The essential answer comes from Phil Race in his book The Lecturer’s Toolkit – a must read for anyone teaching in higher education because he makes everything so clear and straightforward.

Focus on ‘want’ – investing in personal intrinsic motivation

To engage students you must understand their ‘want’. What does each student want? If you can’t answer this you are going to struggle. Let me break that down a bit.

It is not about spoon feeding students or accepting their expectations. After all, do students have a better understanding than the academic of the subject, the rich meaning, the deep possibilities awaiting their discovery, or how university-level teaching works? No, these need to be developed. You, the academic, have the role of designing for personal investment.

So ‘want’, or intrinsic motivation and the best interests of the student, needs to be fostered. I say fostered rather than developed because much of this comes from establishing a conducive learning environment (UKPSF Area of Activity 4). This is about negotiating and creating a learning environment for the curious.

Neither is this about telling students what they need. This is a common teaching strategy, but one that inevitably fails to ignite engagement. “You need to engage in this formative assessment… yes, I know there are no marks, but you need to engage anyway. Trust me, it’ll be good for you.” Or, “I have gone to a lot of effort to mark your assignment and I have produced loads of feedback. Do me a favour and read it!” Both examples describe a teacher-centred ‘need-based’ strategy to engagement. Trust needs to be developed and earned and even if you are ‘really nice’ it is not going to be the factor that sways students to put effort into their study.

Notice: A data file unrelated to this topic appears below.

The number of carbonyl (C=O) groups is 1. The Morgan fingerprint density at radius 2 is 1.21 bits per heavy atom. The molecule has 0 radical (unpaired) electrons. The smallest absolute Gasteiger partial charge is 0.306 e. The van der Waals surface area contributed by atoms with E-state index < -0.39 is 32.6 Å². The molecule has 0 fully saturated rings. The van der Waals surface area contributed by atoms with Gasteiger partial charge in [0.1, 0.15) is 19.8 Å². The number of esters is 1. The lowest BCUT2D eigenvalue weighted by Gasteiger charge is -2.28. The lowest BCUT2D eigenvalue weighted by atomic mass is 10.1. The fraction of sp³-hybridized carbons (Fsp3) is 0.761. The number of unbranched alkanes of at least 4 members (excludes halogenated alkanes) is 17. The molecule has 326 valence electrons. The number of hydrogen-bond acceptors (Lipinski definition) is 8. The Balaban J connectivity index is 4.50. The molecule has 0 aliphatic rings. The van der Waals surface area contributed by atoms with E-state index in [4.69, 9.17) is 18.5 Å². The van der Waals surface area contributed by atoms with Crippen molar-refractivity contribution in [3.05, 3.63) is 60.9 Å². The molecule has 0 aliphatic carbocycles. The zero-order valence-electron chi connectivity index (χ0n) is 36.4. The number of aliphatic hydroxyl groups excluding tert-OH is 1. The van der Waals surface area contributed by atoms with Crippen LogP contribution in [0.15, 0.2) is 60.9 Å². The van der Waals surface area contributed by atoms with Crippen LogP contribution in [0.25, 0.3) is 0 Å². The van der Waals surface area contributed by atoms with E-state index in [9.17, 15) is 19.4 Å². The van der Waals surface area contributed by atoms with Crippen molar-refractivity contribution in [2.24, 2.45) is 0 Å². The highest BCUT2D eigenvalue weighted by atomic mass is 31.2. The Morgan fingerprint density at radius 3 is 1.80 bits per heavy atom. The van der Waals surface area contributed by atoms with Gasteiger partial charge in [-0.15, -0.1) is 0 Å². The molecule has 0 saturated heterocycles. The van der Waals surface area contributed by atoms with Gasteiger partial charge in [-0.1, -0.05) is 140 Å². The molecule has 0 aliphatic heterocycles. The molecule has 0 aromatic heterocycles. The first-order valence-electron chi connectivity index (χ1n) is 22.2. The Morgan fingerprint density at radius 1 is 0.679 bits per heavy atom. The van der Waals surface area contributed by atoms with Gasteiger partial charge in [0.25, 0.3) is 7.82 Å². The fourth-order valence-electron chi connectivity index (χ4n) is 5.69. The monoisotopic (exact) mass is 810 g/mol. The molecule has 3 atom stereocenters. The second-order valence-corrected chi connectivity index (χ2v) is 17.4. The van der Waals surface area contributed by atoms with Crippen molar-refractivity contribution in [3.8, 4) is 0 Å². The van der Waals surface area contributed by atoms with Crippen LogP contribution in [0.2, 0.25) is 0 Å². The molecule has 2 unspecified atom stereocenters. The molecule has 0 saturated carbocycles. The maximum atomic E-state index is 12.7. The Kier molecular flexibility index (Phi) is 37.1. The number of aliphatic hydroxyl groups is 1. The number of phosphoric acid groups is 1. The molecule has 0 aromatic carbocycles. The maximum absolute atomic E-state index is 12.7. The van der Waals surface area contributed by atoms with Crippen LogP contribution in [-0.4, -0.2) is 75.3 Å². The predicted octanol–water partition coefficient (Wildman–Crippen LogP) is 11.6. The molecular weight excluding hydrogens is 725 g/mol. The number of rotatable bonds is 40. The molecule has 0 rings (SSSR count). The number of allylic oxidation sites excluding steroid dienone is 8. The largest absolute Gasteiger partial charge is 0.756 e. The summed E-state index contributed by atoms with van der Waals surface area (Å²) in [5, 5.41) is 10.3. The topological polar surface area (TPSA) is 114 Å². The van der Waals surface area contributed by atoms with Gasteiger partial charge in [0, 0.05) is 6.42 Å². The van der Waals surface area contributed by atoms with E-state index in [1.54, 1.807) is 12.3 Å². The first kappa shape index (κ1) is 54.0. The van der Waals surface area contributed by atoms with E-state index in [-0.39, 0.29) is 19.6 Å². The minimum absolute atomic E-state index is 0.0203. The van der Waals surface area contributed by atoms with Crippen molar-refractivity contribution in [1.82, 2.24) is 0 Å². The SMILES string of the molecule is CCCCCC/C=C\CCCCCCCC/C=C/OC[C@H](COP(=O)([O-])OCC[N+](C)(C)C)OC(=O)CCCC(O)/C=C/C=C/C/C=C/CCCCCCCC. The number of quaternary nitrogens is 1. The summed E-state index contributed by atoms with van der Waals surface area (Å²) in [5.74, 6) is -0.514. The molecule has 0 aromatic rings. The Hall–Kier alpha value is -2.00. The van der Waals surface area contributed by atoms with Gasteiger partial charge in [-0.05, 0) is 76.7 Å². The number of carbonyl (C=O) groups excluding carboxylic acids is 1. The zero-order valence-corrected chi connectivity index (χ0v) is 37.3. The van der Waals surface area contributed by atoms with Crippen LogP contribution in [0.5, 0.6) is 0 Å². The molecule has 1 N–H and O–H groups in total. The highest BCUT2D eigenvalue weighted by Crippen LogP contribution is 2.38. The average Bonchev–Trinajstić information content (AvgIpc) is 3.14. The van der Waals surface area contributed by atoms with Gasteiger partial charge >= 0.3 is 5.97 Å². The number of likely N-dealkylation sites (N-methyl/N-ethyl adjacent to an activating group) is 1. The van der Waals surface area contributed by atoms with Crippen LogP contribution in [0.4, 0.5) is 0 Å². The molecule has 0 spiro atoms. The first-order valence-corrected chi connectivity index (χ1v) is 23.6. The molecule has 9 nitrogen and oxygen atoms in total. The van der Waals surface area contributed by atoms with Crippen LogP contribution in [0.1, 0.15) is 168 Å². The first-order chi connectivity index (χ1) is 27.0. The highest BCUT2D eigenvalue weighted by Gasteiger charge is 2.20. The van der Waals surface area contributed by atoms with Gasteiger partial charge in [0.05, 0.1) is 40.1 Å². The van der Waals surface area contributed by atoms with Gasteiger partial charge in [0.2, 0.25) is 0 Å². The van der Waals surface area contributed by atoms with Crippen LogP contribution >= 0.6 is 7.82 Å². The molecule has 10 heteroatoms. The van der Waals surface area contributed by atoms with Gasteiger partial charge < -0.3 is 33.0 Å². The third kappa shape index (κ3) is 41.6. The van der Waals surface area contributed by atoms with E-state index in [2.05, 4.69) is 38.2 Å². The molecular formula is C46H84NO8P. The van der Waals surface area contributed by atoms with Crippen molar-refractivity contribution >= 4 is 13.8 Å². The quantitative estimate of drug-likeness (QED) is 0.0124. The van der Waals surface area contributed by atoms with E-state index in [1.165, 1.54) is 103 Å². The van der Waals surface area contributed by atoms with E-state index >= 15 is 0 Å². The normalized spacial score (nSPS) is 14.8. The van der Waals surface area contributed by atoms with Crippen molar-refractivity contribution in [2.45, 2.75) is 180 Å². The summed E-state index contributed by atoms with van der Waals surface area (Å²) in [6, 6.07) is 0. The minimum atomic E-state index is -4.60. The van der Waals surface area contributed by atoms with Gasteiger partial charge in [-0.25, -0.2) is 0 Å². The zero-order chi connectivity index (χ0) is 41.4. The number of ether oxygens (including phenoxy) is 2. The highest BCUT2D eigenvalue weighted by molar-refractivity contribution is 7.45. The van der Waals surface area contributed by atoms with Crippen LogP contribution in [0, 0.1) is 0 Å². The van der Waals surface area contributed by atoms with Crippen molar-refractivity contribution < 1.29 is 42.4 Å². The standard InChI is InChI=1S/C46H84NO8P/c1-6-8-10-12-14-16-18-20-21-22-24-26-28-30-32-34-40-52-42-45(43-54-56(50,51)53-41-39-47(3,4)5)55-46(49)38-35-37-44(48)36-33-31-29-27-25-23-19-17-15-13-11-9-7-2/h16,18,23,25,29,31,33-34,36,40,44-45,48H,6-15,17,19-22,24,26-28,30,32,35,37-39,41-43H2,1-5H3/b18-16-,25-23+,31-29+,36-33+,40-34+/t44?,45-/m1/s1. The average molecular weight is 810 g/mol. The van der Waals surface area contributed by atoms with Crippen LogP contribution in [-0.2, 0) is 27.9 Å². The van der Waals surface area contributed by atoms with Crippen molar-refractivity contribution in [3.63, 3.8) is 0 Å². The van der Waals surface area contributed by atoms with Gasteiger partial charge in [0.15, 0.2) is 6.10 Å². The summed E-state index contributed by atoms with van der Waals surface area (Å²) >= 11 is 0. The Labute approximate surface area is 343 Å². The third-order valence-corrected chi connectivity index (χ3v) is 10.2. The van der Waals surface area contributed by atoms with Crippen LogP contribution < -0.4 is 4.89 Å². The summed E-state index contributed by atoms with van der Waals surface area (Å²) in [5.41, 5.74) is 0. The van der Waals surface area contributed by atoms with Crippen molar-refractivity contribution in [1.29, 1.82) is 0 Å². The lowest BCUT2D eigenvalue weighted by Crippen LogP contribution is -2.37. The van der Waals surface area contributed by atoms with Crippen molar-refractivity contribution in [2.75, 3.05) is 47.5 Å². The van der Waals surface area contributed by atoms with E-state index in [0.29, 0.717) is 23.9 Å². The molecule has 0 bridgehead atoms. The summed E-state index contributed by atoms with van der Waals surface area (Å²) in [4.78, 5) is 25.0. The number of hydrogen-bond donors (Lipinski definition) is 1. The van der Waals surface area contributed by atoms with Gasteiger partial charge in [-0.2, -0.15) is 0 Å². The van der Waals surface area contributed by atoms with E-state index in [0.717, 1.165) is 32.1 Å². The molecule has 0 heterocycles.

A ‘want-based’ strategy is a student-centred strategy. Here, student-centred refers to both the individual student and the collective. To achieve this I think there are three essential analyses a teacher can conduct:

  • Benefits analysis
  • Enjoyment analysis
  • Identity analysis

Benefits analysis